She responded, “Oh wow, I was listening to this podcast, and it was all interviews with women 50 and older, and when I was listening to it I thought, ‘This is the women I run with!’ I’ll send you the link.” So, she sent me the link and it was all these interviews with women accepting that they need to slow down, carry less weight, smell the flowers, take more pictures. I barely got through 10 minutes of it.
Trust me, this woman is awesome and I consider her a very good friend. We’ve gone on amazing and hard adventures together. She has NEVER been demeaning or condescending. We talked about it later and she said, “What I’m taking away from this is that I have badass friends who aren’t allowing anything to dictate their ambitions.” Hell ya! Nobody should! Her message was so appreciated. Because I don’t want to hear about how being middle-aged means that I’m giving up! I hated that podcast because to me that was part of the message. Am I an impostor because I’m focused on staying strong and kicking ass as long as I can?!
Microinequity. Unintended. But it hurt.
And here’s the latest. On Sunday I was doing two laps on Cable Line Trail on West Tiger. Two laps (per my Garmin) = approximately 4,200 in 6.4 miles. I’m there with two friends, both women (one in her early 40s and one in her early 50s). After our first climb up, we’re headed back down and pass a group of four or five young men who are going up. We say, “Good morning!” They say, “Good morning!” And then one said, “Are you part of a club?” The three of us were like, um, that’s a weird question. But we say, “No, just running friends.” And the young man replied, “Oh, like a moms’ group?” Because clearly any group of middle-aged (ouch to even say that!) women can’t be out there kicking butt in the mountains … they must be moms out for bonding time.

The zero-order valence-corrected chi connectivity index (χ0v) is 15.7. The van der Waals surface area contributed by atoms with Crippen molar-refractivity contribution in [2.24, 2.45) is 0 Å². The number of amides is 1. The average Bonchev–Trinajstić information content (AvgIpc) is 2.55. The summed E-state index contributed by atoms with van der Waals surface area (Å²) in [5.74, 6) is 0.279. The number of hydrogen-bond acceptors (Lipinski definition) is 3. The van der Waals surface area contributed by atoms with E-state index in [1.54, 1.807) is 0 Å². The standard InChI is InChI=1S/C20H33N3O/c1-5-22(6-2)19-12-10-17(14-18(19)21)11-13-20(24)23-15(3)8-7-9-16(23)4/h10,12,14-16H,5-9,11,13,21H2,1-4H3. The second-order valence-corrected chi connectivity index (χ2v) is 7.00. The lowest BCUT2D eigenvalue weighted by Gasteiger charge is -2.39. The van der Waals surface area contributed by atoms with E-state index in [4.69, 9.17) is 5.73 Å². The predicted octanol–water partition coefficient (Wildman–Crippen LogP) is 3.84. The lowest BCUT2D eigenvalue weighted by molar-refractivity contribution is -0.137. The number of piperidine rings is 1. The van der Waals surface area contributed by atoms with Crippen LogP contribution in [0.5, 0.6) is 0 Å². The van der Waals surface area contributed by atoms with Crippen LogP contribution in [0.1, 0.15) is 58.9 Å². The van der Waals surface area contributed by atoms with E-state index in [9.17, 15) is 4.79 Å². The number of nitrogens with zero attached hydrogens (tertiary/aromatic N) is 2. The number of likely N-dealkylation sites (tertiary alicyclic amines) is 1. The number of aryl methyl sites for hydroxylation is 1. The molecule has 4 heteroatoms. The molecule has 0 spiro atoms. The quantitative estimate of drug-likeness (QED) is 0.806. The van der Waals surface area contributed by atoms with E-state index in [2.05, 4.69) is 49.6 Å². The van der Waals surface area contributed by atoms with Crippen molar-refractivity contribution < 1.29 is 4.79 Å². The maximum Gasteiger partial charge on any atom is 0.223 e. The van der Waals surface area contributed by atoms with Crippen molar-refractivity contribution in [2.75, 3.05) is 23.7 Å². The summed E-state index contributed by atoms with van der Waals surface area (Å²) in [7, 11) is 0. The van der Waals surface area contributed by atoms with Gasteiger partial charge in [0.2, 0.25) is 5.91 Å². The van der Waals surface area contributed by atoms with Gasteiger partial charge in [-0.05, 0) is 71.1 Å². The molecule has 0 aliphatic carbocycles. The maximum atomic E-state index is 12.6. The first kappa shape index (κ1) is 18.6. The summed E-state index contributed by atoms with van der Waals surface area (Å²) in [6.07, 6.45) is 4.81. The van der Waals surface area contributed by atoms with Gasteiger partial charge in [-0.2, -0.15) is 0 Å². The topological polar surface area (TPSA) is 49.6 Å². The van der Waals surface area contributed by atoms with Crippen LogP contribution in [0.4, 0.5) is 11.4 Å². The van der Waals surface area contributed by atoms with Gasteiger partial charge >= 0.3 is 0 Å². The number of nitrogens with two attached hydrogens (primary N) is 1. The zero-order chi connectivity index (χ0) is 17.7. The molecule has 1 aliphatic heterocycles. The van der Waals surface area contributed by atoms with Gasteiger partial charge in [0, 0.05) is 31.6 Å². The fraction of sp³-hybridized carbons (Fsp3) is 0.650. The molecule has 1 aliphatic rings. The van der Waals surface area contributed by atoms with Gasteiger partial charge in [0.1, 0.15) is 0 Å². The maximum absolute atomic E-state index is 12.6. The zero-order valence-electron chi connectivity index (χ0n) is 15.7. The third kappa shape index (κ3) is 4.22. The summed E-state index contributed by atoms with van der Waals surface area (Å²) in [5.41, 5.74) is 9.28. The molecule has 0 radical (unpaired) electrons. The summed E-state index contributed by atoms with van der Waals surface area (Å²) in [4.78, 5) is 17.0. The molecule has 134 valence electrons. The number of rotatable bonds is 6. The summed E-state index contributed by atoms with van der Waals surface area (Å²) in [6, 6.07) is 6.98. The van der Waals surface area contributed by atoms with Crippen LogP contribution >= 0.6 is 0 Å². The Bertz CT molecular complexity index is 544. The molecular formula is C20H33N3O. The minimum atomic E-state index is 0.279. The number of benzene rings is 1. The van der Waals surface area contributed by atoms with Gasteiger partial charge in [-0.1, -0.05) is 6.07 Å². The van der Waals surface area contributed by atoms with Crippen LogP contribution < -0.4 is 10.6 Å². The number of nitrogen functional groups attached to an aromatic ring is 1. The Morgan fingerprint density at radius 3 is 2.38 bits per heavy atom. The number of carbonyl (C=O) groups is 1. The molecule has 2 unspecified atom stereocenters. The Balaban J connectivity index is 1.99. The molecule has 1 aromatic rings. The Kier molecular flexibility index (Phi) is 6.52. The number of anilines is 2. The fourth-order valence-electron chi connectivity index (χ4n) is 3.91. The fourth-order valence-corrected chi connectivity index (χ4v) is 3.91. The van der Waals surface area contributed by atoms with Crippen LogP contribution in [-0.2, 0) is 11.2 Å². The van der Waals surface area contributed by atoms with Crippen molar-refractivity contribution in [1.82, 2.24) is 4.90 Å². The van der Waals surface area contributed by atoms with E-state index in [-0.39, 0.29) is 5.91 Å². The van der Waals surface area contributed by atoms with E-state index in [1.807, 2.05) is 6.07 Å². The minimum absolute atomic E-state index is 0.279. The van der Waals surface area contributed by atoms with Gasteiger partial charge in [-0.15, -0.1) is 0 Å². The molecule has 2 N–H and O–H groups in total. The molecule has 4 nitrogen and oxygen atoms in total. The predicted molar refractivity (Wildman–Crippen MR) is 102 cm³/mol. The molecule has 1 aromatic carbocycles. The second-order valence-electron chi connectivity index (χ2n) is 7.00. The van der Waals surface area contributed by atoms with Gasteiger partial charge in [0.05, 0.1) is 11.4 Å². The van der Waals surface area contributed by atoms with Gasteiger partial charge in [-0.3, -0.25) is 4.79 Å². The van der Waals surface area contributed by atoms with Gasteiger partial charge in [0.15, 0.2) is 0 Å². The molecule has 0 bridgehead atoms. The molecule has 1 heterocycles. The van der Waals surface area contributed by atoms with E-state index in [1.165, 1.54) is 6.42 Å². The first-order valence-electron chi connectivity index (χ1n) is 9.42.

Microinequity. Unintended. And clueless! But it hurt. And enraged us!
We then had a hell of a good time the rest of the way back down going on a rant about the time the male REI employee explained to one of us what “25% off clearance prices” meant—speaking very s-l-o-w-l-y as he did so—or the time we passed a man going up Cable Line, and he warned us not to go down the same way because it was way too treacherous for us.
Then we decided that if we were going to be labeled a “moms’ group,” we needed a name—so now we are the FUMs. Think about it.
We're inspired by Ellen's FUM conclusion, but as people who believe firmly that the outdoors is for all, her post also raises the wider question of how to shift culture so that the outdoor community becomes a place where there's less inequity, and where it's less infuriating to be someone who's not (let's be honest) a young, white dude.
There are a ton of great organizations that are working towards this goal, and in particular we'd encourage you to check out and support our friends at the Outdoor Women's Alliance - an organization promoting females across the age range through outdoor adventure.
And as always, if you like what we're doing here, we hope you'll consider becoming a part of our growing badass community of supporters on Patreon.
Tim and Angel
The goat in the picture lives in Silverton, CO, and tried to kill us. We survived to bring you this dirtbag wisdom for the ages.